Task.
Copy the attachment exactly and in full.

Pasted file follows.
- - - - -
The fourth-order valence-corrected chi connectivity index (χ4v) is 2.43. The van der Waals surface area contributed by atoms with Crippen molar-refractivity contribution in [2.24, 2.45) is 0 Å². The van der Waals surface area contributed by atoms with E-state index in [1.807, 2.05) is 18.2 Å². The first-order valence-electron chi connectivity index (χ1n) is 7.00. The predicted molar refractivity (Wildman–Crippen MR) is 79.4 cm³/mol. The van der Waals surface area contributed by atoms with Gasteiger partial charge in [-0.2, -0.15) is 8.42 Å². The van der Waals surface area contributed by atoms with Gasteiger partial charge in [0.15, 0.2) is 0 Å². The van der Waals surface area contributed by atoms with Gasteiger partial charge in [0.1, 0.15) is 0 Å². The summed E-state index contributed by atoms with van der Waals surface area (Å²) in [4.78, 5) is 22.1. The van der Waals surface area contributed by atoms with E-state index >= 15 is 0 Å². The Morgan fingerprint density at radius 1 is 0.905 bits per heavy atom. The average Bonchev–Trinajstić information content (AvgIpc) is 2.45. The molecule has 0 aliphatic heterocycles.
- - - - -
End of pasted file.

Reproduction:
The fourth-order valence-corrected chi connectivity index (χ4v) is 2.43. The van der Waals surface area contributed by atoms with Crippen molar-refractivity contribution in [2.24, 2.45) is 0 Å². The van der Waals surface area contributed by atoms with E-state index in [1.807, 2.05) is 18.2 Å². The first-order valence-electron chi connectivity index (χ1n) is 7.00. The predicted molar refractivity (Wildman–Crippen MR) is 79.4 cm³/mol. The van der Waals surface area contributed by atoms with Gasteiger partial charge in [-0.2, -0.15) is 8.42 Å². The van der Waals surface area contributed by atoms with Gasteiger partial charge in [0.15, 0.2) is 0 Å². The van der Waals surface area contributed by atoms with Gasteiger partial charge in [0.1, 0.15) is 0 Å². The summed E-state index contributed by atoms with van der Waals surface area (Å²) in [4.78, 5) is 22.1. The van der Waals surface area contributed by atoms with E-state index >= 15 is 0 Å². The Morgan fingerprint density at radius 1 is 0.905 bits per heavy atom. The average Bonchev–Trinajstić information content (AvgIpc) is 2.45. The molecule has 0 aliphatic heterocycles.